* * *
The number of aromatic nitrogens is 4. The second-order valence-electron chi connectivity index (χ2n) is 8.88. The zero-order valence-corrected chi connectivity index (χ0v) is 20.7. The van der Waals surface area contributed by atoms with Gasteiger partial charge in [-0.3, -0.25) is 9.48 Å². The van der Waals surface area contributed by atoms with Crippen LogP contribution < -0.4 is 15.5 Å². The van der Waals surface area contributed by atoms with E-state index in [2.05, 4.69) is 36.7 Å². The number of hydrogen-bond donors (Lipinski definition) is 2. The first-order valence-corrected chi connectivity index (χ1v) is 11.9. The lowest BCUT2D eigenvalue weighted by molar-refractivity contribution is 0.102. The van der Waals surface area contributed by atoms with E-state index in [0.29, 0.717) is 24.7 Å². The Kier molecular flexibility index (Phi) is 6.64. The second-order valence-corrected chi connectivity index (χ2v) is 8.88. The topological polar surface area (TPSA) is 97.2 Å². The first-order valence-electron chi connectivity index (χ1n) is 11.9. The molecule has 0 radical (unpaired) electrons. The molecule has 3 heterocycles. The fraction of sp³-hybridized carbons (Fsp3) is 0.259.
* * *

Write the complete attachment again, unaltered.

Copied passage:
The number of aromatic nitrogens is 4. The second-order valence-electron chi connectivity index (χ2n) is 8.88. The zero-order valence-corrected chi connectivity index (χ0v) is 20.7. The van der Waals surface area contributed by atoms with Gasteiger partial charge in [-0.3, -0.25) is 9.48 Å². The van der Waals surface area contributed by atoms with Crippen LogP contribution < -0.4 is 15.5 Å². The van der Waals surface area contributed by atoms with E-state index in [2.05, 4.69) is 36.7 Å². The number of hydrogen-bond donors (Lipinski definition) is 2. The first-order valence-corrected chi connectivity index (χ1v) is 11.9. The lowest BCUT2D eigenvalue weighted by molar-refractivity contribution is 0.102. The van der Waals surface area contributed by atoms with E-state index in [0.29, 0.717) is 24.7 Å². The Kier molecular flexibility index (Phi) is 6.64. The second-order valence-corrected chi connectivity index (χ2v) is 8.88. The topological polar surface area (TPSA) is 97.2 Å². The first-order valence-electron chi connectivity index (χ1n) is 11.9. The molecule has 0 radical (unpaired) electrons. The molecule has 3 heterocycles. The fraction of sp³-hybridized carbons (Fsp3) is 0.259.